Ultimately, the case showed how even the most conscientious organizations could see their plans undermined by Chinese politics, how any company could unwittingly become the vessel of an international feud.
“If you make both sides angry, it means there is no middle ground, which I think was significant,” said Dreyer, the Beijing-based sports analyst.
Like other observers, Dreyer suggested that the WTA’s position could potentially be a game-changer. But he also noted that it may have been easier for the WTA to challenge China than it has been for, say, the NBA, for two reasons.
First, because the pandemic had already forced the WTA to cancel its events in China in the near future, the tour was not necessarily losing large sums of money in the immediate future. (The permanent severing of ties with China would of course require the WTA Tour to replace tens of millions of dollars in revenue and prize money.) Second, because China has essentially wiped out any mention of Peng and the international outcry that As a result of this in its news and social media, the WTA brand may not have much success there. Many in China just don’t know about Peng or the WTA’s response.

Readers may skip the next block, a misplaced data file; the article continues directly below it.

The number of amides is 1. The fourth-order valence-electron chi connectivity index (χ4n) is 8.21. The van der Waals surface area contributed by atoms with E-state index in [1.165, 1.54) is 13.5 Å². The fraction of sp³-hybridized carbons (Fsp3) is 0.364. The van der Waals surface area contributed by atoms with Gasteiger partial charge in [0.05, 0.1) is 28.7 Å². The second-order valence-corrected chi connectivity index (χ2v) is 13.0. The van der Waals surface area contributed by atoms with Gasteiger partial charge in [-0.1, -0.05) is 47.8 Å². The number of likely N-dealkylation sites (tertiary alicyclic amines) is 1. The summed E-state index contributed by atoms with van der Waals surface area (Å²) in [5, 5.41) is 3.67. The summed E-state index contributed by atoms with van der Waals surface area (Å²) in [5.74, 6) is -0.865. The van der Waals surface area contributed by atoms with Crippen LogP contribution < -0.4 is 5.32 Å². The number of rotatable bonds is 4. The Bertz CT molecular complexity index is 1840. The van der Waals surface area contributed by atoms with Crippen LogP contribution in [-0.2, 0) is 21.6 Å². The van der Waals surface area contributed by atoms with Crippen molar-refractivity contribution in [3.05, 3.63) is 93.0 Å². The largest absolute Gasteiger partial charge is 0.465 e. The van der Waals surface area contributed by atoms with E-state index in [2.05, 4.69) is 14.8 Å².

“With the NBA, they were burning jerseys,” Dreyer said. “You don’t have that reaction against tennis.”
Certainly, the big sports leagues with deep and long-standing interests in China, barring an extreme turn of events, will not be leaving the market anytime soon. And some organizations continue to move all in.
The IOC, which will host the 2022 Winter Olympics in Beijing in February, has ignored all calls from critics for the organization to issue a statement on human rights violations in China, including the treatment of religious minorities in the western regions of the country.